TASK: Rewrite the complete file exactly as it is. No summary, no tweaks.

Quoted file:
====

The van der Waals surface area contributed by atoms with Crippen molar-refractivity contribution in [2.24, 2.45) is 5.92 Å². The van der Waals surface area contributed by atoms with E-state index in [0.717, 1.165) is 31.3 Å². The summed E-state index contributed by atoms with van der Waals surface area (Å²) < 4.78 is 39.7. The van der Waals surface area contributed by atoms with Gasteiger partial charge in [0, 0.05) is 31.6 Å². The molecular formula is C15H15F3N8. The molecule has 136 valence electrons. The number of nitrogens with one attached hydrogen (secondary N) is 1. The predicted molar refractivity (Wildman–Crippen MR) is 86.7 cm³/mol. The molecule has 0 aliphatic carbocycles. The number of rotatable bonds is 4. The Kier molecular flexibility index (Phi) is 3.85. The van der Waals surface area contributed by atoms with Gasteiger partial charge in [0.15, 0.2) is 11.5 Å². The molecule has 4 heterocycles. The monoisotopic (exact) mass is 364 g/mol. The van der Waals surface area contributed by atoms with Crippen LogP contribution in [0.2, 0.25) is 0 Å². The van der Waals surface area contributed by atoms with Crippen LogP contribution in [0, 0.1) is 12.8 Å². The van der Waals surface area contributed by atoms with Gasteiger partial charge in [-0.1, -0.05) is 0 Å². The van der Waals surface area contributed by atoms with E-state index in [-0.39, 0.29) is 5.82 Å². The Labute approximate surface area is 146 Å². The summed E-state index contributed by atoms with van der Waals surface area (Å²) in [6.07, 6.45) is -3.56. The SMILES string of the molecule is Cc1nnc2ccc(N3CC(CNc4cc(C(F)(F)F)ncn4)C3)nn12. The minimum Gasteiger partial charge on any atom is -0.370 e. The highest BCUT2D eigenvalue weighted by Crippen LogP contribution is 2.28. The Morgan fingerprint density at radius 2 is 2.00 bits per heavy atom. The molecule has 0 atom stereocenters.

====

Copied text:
The van der Waals surface area contributed by atoms with Crippen molar-refractivity contribution in [2.24, 2.45) is 5.92 Å². The van der Waals surface area contributed by atoms with E-state index in [0.717, 1.165) is 31.3 Å². The summed E-state index contributed by atoms with van der Waals surface area (Å²) < 4.78 is 39.7. The van der Waals surface area contributed by atoms with Gasteiger partial charge in [0, 0.05) is 31.6 Å². The molecular formula is C15H15F3N8. The molecule has 136 valence electrons. The number of nitrogens with one attached hydrogen (secondary N) is 1. The predicted molar refractivity (Wildman–Crippen MR) is 86.7 cm³/mol. The molecule has 0 aliphatic carbocycles. The number of rotatable bonds is 4. The Kier molecular flexibility index (Phi) is 3.85. The van der Waals surface area contributed by atoms with Gasteiger partial charge in [0.15, 0.2) is 11.5 Å². The molecule has 4 heterocycles. The monoisotopic (exact) mass is 364 g/mol. The van der Waals surface area contributed by atoms with Crippen LogP contribution in [0.2, 0.25) is 0 Å². The van der Waals surface area contributed by atoms with Crippen LogP contribution in [0, 0.1) is 12.8 Å². The van der Waals surface area contributed by atoms with Gasteiger partial charge in [-0.1, -0.05) is 0 Å². The van der Waals surface area contributed by atoms with E-state index in [-0.39, 0.29) is 5.82 Å². The Labute approximate surface area is 146 Å². The summed E-state index contributed by atoms with van der Waals surface area (Å²) in [6.07, 6.45) is -3.56. The SMILES string of the molecule is Cc1nnc2ccc(N3CC(CNc4cc(C(F)(F)F)ncn4)C3)nn12. The minimum Gasteiger partial charge on any atom is -0.370 e. The highest BCUT2D eigenvalue weighted by Crippen LogP contribution is 2.28. The Morgan fingerprint density at radius 2 is 2.00 bits per heavy atom. The molecule has 0 atom stereocenters.